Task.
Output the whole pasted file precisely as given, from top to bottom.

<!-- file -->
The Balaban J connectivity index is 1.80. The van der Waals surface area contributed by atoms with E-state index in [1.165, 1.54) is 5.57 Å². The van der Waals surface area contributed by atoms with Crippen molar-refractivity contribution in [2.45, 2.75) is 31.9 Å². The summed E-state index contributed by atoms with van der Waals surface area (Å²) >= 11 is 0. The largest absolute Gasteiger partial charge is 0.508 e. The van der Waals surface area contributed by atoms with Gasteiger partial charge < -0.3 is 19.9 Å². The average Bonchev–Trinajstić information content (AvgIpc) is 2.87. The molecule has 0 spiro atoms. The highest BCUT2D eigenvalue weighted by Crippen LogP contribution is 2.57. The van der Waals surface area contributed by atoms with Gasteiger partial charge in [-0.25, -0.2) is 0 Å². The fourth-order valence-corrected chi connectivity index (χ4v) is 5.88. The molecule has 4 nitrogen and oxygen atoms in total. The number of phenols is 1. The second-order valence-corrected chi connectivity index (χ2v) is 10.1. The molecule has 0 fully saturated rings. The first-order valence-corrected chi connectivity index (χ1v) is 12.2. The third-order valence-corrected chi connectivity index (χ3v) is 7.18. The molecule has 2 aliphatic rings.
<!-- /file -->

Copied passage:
The Balaban J connectivity index is 1.80. The van der Waals surface area contributed by atoms with E-state index in [1.165, 1.54) is 5.57 Å². The van der Waals surface area contributed by atoms with Crippen molar-refractivity contribution in [2.45, 2.75) is 31.9 Å². The summed E-state index contributed by atoms with van der Waals surface area (Å²) >= 11 is 0. The largest absolute Gasteiger partial charge is 0.508 e. The van der Waals surface area contributed by atoms with Gasteiger partial charge < -0.3 is 19.9 Å². The average Bonchev–Trinajstić information content (AvgIpc) is 2.87. The molecule has 0 spiro atoms. The highest BCUT2D eigenvalue weighted by Crippen LogP contribution is 2.57. The van der Waals surface area contributed by atoms with Gasteiger partial charge in [-0.25, -0.2) is 0 Å². The fourth-order valence-corrected chi connectivity index (χ4v) is 5.88. The molecule has 4 nitrogen and oxygen atoms in total. The number of phenols is 1. The second-order valence-corrected chi connectivity index (χ2v) is 10.1. The molecule has 0 fully saturated rings. The first-order valence-corrected chi connectivity index (χ1v) is 12.2. The third-order valence-corrected chi connectivity index (χ3v) is 7.18. The molecule has 2 aliphatic rings.